The workflow was developed within an Ubuntu 20.04.2 LTS Docker environment (https://hub.docker.com/_/ubuntu, accessed on 16 November 2021) and is composed of six steps used to analyze SARS-CoV-2 Illumina paired-end amplicon sequencing data (Figure 1A): reference genome indexing, quality control, consensus generation, intrahost variant analysis, virus lineage assignment and mutation analysis, and assembly metrics analytics. This workflow can be used in different computational environments (Figure 1B).
First, the reference genome is processed and indexes are obtained using the BWA index [23]; we recommend the SARS-CoV-2 reference genome Wuhan-Hu-1, NCBI refseq NC_045512.2 code. In this step, the pangolin tool is updated. The quality control step for the raw sequencing reads is performed with the fastp v.0.20.1 tool [24], where the paired-end reads are trimmed using a minimum read quality threshold (Phred score = 20). The adapters or the PCR primers and the minimum length threshold for the trimmed reads should be defined by the user. In addition to the paired-end treated data, the fastp tool generates an html file information from pre- and post-treatment steps with associated statistics (Figure 1C).
The generation of the consensus genome is performed using a reference-guided assembly strategy. In this step, the paired-end libraries are mapped against a reference genome with BWA v.0.7.17 [23]. Following the alignment step, the Samtools [25] sort and index parameters are used to sort and index the BAM files. Next, minor variant analyses are performed, the Samtools v.1.9 and iVar v.1.3.1 [26] tools are used for the correct recovery of SNPs and indels, and two consensus are generated: one with the majority allele present in every nucleotide position along the genome (iVar consensus -t 0) and another version with ambiguous nucleotide characters, in cases where the majority intrahost Single Nucleotide Variants (iSNVs) encompass up to 60% of allele frequencies (iVar consensus -t 0.6). Only mapped bases with quality equal to or greater than 30 (-q 30) were used in iVar counts. The minimum depth threshold to consider a position with supported intrahost variants can be defined by the user (default equals 100x).
An extra step for intrahost variant calls is necessary, considering that iVar does not provide an option to generate consensus harboring all iSNVs with two or more alleles found in low frequency (≤49% of the reads). Given that the consensus genome with minor iSNVs is essential to understanding the effect of intrahost variants, we developed an in-house python script (intrahost_script.py) that uses the allele frequencies per position output of bamreadcount v.0.8.0 [27] to detect only positions with two or more alleles and to generate a consensus harboring all minor supported alleles. To avoid the recognition of sequencing artifacts as intrahost variants, genomic positions were selected:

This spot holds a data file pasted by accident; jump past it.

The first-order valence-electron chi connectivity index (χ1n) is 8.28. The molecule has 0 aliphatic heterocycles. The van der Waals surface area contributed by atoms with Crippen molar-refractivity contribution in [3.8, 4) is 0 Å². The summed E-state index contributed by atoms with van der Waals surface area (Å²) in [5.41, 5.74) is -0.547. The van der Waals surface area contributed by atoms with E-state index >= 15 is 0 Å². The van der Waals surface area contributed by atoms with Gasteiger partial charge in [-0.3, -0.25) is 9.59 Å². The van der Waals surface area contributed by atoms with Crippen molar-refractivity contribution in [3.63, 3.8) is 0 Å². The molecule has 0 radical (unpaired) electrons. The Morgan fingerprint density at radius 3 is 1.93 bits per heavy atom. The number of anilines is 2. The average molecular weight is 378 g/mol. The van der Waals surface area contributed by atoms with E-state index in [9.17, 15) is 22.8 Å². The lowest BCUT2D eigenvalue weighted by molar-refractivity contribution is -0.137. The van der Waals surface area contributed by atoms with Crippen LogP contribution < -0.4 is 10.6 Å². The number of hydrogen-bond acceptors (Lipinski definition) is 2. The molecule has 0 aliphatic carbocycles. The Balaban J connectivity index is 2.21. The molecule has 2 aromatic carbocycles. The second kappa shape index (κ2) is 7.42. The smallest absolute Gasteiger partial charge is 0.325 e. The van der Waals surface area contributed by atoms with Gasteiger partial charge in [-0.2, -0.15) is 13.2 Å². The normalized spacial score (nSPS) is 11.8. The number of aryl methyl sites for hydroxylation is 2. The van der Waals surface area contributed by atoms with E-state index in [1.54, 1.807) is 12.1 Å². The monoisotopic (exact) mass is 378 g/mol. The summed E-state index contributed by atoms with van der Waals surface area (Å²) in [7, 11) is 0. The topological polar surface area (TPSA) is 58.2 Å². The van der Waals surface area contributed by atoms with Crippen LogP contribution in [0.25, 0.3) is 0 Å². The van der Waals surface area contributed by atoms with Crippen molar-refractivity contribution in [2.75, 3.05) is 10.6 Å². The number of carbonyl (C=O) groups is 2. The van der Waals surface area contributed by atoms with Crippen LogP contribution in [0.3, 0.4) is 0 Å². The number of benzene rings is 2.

(i)
The minor allele frequency represented at least 5% of the total allele depth;
(ii)
The minor alleles had at least 100 reads of depth (default depth);
(iii)
The minor allele nucleotides were supported by reads of both senses (at least 5% of depth should come from each read sense).
Combining the first two requirements stated above, a sequenced depth of 2000 reads is required to detect iSNVs present at the minimum frequency of 5%. However, the user can set a different minimum depth threshold, if necessary.
The virus lineages signature is performed with Pangolin. Pangolin and all information about current and new lineages are updated at the moment of the Docker or Singularity image creation to avoid using outdated data and software versions for the analysis. When using interactive containers, the command “pangolin--update” is strongly recommended. The consensus quality and set of mutations are evaluated using nextclade v.0.14.2 [28]. If the analyzed sample shows intrahost signals, Pangolin and nextclade analyses are performed for both consensus versions (with major and minor allele frequencies), while it will run only for a single consensus genome in the absence of iSNV sites. In the last step, the assembly metrics, such as depth and coverage, are extracted with bamdst v.1.0.6 [29].

2.2. ViralFlow Scalability

Infrastructure and computational experience are heterogeneous in the different research groups working with SARS-CoV-2 genomic data; therefore, we evaluated our workflow in two use case scenarios:
  • Case I: Using an average personal computer to install all dependencies or using Docker or Singularity container services.
  • Case II: Using a multi-user computational server to install all dependencies or using Docker or Singularity container services.